Professor Eiléan Ní Chuilleanáin M.A. (Dublin; N.U.I.), B.Litt. (Oxford), F.T.C.D.
Eiléan Ní Chuilleanáin taught in the Schoolof English from 1966 to her retirement in 2011. Since then she has continued to teach an option on John Donne and also contributes to the M.Phil in Medieval Language, Literature and Culture, and to the M.Phils in Literary Translation and Comparative Literature, in the School of Modern Languages Literatures and Cultures.
She has published seven collections of poetry and two selected volumes, and has translated poetry from Irish (most recently Máire Mhac an tSaoi), Italian (Maria Attanasio, Antonella Anedda and several others) and Romanian. Her most recent book of poems, The Sun-Fish, was awarded the Canadian-based Griffin International Poetry Prize in 2010.
Selected recent publications
The Sun-Fish (poems), Loughcrew, Gallery Press, 2009; Winston-Salem, North Carolina, Wake Forest University Press, 2010.
Selected Poems, Loughcrew, Gallery Press, 2008; London , Faber and Faber, 2008; Wake Forest, NC, Wake Forest University Press, 2009.
Legend of the Walled-up Wife, poems translated by Eilean Ni Chuilleanain, from the Romanian of Ileana Mǎlǎncioiu, Loughcrew, Gallery Press, 2011; Winston-Salem, North Carolina, Wake Forest University Press, 2012.
After the Raising of Lazarus, poems translated by Eilean Ni Chuilleanain, from the Romanian of Ileana Mǎlǎncioiu, Cork, Southword Editions 2005.
(Edited, with Cormac Ó Cuilleanáin and Susana Bayó Belenguer), Translation, Right or Wrong (Dublin, Four Courts Press, 2013).
(Edited, with John Flood) Heresy and Orthodoxy in Early English Literature, 1350-1680, Dublin, Four Courts Press, 2010.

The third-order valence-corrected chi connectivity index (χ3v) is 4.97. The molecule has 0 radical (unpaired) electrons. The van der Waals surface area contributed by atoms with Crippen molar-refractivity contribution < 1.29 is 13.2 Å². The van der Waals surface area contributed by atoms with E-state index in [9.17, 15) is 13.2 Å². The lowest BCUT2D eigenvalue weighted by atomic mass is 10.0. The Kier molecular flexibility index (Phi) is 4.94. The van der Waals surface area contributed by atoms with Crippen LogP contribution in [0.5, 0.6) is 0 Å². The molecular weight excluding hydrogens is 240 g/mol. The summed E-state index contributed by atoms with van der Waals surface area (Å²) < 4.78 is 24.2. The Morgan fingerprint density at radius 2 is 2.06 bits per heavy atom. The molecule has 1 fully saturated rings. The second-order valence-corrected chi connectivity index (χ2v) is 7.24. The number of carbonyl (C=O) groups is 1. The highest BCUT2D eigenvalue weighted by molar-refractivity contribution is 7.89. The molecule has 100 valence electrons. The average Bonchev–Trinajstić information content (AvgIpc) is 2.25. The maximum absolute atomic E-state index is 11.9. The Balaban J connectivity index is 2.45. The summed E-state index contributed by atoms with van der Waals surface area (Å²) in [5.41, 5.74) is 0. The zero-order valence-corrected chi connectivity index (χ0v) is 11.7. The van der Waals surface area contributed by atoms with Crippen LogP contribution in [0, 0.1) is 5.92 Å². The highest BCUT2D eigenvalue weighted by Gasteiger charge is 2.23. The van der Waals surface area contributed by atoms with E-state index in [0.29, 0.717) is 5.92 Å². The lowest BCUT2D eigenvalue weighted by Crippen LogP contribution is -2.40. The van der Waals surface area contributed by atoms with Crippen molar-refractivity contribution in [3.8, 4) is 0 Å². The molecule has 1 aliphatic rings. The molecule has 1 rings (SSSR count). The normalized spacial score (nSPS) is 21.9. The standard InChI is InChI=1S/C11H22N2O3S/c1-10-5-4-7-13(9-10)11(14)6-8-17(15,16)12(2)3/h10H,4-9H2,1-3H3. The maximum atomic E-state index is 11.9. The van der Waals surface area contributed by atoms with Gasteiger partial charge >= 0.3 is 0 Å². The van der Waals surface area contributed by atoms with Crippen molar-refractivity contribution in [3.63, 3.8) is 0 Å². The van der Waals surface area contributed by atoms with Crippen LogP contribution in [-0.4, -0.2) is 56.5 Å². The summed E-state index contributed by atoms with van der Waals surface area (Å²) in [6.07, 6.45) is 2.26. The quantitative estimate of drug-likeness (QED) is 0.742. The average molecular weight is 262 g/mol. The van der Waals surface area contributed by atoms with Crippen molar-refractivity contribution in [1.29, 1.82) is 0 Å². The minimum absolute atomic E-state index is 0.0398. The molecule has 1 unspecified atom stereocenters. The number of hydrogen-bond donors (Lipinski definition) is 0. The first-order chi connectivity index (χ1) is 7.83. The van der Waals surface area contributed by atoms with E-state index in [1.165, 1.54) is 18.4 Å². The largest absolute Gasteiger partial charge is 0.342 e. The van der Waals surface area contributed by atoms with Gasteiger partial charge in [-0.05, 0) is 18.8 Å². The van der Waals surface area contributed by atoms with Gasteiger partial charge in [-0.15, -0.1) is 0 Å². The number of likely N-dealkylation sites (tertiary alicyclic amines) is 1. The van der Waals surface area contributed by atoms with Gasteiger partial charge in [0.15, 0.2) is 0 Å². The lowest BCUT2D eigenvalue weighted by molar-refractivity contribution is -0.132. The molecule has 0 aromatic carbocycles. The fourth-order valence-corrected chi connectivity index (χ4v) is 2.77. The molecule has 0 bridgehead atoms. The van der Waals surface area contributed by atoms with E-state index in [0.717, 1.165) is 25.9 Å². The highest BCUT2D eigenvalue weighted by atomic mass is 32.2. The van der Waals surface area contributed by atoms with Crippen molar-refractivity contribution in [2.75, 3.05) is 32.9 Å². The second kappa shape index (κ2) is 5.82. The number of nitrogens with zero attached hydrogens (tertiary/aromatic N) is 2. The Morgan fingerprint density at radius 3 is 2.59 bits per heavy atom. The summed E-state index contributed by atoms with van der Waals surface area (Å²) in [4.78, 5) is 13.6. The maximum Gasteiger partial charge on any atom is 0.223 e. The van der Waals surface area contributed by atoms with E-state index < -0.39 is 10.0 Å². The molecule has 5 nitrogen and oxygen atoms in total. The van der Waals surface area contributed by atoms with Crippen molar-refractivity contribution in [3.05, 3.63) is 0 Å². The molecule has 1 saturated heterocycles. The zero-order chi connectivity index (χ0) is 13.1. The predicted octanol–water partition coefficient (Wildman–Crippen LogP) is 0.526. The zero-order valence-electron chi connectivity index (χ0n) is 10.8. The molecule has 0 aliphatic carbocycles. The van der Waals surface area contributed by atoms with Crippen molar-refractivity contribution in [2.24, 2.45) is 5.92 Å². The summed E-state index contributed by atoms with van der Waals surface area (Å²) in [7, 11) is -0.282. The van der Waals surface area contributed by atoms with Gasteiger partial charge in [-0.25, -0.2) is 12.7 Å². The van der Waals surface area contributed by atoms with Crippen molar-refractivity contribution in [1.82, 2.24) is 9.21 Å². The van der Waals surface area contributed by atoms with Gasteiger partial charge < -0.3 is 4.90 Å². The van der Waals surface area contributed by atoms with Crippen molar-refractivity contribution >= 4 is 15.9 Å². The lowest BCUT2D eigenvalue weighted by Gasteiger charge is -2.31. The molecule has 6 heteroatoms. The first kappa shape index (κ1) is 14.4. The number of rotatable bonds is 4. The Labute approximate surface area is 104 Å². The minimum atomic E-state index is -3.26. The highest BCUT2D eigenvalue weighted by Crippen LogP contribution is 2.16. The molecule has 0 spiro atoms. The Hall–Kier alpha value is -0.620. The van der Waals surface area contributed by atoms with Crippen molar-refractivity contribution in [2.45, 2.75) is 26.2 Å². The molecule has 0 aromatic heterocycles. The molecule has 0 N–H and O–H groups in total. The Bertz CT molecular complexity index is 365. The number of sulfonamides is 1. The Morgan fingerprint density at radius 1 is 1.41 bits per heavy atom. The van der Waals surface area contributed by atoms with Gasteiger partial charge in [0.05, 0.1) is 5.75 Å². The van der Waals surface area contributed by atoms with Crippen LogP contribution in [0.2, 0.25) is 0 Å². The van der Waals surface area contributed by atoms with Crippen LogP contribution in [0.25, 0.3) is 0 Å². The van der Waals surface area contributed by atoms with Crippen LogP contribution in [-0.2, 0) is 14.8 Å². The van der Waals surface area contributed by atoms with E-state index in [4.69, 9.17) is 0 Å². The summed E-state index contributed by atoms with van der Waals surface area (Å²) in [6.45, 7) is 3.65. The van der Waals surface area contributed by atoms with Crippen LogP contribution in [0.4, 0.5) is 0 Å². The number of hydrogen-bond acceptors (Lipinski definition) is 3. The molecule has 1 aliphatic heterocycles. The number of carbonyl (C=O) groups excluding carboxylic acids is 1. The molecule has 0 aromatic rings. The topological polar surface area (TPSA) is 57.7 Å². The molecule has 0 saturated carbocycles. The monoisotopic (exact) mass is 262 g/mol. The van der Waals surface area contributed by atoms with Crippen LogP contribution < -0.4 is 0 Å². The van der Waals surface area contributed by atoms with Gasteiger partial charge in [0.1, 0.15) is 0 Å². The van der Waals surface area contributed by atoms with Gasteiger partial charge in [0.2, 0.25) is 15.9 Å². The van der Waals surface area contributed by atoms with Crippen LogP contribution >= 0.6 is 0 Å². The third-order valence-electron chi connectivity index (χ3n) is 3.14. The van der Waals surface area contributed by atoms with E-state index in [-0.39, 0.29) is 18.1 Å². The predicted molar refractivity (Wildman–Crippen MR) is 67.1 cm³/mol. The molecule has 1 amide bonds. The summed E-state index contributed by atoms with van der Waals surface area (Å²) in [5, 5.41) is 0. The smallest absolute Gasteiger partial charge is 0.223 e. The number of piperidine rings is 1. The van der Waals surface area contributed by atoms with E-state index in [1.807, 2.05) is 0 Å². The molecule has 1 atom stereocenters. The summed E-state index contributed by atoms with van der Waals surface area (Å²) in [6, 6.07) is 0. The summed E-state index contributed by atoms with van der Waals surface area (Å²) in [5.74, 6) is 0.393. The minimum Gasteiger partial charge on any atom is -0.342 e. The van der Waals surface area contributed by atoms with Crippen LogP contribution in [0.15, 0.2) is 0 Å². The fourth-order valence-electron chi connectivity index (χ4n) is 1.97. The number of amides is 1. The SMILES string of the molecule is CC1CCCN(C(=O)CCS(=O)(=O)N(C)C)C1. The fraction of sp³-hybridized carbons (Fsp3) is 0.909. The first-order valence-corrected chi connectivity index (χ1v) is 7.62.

‘Obscure and giddy sects: Milton and the scandal of divorce’ in Heresy and Orthodoxy in Early English Literature, 1350-1680.
(Edited, with Cormac Ó Cuilleanáin and David Parris) Translation and Censorship: Patterns of Communication and Interference, Dublin, Four Courts Press, 2009.
(With Deirdre Serjeantson) ‘The Petrarch they tried to ban’ in Translation and Censorship: Patterns of Communication and Interference.
‘Motives of Translation: More, Erasmus and Lucian’, Hermathena, (183), 2007, pp 49 – 62.
‘A View from the Grave: Translation into English in Ireland, Etudes Irlandaises, Autumn 2006, (31.2), 2007, pp95 – 103.
'Becoming the Patriarch: Masculinity in Maria Edgeworth's Ormond ' in, Patricia Boyle Haberstroh & Christine St. Peter (eds), Opening the Field: Irish Women, Texts and Contexts, Cork, Cork University Press, 2007.
‘The motives of translation: Sir Thomas More’s version of the Life of Pico della Mirandola’ in V. J. Scattergood, Cormac Ó Cuilleanáin, Corinna Salvadori Lonergan (eds), Italian Culture: Interactions, Transpositions, Translations, Dublin, Four Courts Press, 2006.
'J'ai Mal a Nos Dents' in Rosemary Raughter ed., Religious Women and their History, Dublin and Portland, Oregon, Irish Academic Press, 2005.
‘Wise and well-spoken: Field Day women and Translation’, Moving Worlds, Vol. 3 (No.1), 2004, pp. 73 – 86.
(Edited), The Wilde Legacy, Dublin, Four Courts Press, 2003.
Religion and literature, particularly in the age of the Reformation; Translation, including especially poetry, the motives of translation, and the history of translation into Irish; Literature and folklore.